numbskull

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About numbskull

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  • About Me:
    60+
    Retired
    Patient wife, impatient dog
  • Interests (Hobbies, favorite activities, etc.):
    Fish, cycle, make things, screw up things, and embarrass myself.

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  • Location
    Cape Cod
  1. There have been plenty of 26" fish available by boat in WH and the Vineyard/Nantucket sound rips. From shore it is mostly smaller stuff plus hickory shad in the Falmouth area.
  2. To be clear, I think you mean "casting" 80-90' of line.......not shooting that much.
  3. I'd eat that!
  4. Do not discount what was said above about gurglers. Big fish will come up for them and they are way more fun to fish than the chuck and duck stuff.
  5. Thank you both. Your help provides an impetus to give it a shot.
  6. Stocked trout get old fast and many of our cape ponds have smallmouths, although I rarely catch one while trout fishing, either spinning or fly. Any tips on targeting them in still water would be appreciated. Would you show a picture of your crawfish pattern, please? How do you fish them? Full sink line, sink tip, intermediate, or floating with long leader in shallow water? What size rod?
  7. Edited
  8. You could probably easily fix it with a $6 metal ferrule available from mudhole. Figure out the correct inside diameter by measuring the end of the lower section. Cut the upper section off just above the break. Build it up if necessary to fit the inside diameter of the ferrule with rod wrapping thread/epoxy. Glue on your ferrule with rod tip cement or epoxy and you are back in business. The repair will look awful, there will be a flat spot in the rod around the ferrule, and the rod will be a bit shorter but so low in the blank it is not likely to be very noticeable when casting. Keep in mind that many $5000 bamboo rods make use of similar ferrules.
  9. Interesting. Do you know what the rod weighs? Thanks
  10. I have an Exocett 7wt that I love. Light, crisp rod, fairly fast action but plenty of feel. Plenty of reserve power as well, both casting and fighting fish. I use it for albies, bonito, bass, and bonefish. It has not disappointed me, ever.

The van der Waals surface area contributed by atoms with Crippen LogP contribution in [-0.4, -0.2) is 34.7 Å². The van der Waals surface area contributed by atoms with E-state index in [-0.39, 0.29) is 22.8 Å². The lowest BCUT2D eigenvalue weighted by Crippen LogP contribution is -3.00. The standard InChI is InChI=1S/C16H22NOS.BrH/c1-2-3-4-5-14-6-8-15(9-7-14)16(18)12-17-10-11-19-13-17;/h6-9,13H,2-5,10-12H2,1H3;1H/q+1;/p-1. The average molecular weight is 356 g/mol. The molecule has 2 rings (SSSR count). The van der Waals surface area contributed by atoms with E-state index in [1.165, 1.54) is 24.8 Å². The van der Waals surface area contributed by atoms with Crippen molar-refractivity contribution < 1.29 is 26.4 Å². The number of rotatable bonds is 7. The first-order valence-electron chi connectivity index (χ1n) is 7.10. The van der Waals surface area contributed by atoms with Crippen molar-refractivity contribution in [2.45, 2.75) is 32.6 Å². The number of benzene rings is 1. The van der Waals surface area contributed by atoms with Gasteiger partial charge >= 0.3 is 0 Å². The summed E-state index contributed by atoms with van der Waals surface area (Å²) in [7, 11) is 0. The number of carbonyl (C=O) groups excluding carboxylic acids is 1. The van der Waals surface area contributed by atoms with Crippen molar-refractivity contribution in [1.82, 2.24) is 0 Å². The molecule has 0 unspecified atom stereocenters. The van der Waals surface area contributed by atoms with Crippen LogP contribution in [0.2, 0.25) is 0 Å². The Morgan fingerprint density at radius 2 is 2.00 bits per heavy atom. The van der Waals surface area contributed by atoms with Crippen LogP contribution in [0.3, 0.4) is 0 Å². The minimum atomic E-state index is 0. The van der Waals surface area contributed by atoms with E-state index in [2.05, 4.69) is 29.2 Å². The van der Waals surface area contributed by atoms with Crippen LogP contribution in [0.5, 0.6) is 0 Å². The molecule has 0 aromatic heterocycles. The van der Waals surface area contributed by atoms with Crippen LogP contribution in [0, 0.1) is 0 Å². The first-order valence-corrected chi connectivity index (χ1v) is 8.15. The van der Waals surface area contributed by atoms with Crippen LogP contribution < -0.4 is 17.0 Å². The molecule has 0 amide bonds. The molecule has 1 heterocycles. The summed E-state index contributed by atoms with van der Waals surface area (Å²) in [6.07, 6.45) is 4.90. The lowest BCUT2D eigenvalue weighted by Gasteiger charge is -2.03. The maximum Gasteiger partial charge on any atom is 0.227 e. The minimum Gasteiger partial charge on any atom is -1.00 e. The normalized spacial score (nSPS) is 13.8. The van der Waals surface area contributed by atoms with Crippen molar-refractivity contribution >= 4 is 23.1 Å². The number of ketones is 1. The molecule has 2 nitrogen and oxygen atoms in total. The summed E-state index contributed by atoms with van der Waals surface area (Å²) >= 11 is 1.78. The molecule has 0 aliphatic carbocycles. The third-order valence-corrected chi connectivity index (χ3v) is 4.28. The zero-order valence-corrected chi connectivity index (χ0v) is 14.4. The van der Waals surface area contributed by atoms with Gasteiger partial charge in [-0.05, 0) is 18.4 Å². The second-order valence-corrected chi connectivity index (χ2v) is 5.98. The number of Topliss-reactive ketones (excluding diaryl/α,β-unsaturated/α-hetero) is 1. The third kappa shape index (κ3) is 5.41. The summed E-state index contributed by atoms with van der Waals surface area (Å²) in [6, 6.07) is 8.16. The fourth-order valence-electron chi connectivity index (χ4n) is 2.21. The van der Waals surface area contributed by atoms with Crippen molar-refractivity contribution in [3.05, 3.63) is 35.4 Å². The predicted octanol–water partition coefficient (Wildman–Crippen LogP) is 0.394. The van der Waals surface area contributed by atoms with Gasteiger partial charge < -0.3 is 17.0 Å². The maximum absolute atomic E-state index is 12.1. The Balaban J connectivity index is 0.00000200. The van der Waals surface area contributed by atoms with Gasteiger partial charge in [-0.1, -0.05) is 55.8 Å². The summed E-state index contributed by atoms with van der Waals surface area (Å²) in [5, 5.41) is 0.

11. OP , I think you may be confusing OPST lines and standard shooting heads. It sounds like what you want is just a standard shooting head set up with a running line and a set of interchangeable 8wt floating, intermediate and variable sink rate 30' heads. The OPST system is intended for micro-skagit casting. It uses running lines, a short heavy floating shooting head, and interchangable tips of various lengths and weights. This is meant for a variant of spey/skagit casting using shorter rods and allowing you to fish in moving water with very limited back cast room.
  12. The combination of long leaders and clousers spell trouble for many (or most?) casters. Which weight and head length line works best on your rod depends much more to do with your casting style and ability than which rod you own.
  13. Grand Cayman is worth a look. Plenty of easily accessed shoreline bonefishing although very tide dependent and not an easy/sure thing type of fishing. There are also options to charter guys both for walk-in and boat based trips. The place is crawling with luxury hotels, fantastic beaches, and great restaurants. It is also painfully expensive (think Manhattan plus 50%). Your wife will love it, however. If you go be aware they will not let you board the plane home carrying a 4-piece rod case.
  14. Are you fishing from shore or a boat? Estuaries or rips? Big flies or small? How proficient a caster are you? I live on the Cape and the line I use almost exclusively in the spring (shore/estuary/small clousers) is an Airflo striper ridged intermediate. If you're talking about rip stuff with big squid flies and gurglers then there are better choices as above.
  15. A recreational slot limit does nothing to preserve large striped bass. It just provides more large fish to be harvested by the commercial fishery. And harvested very quickly they have been and will continue to be.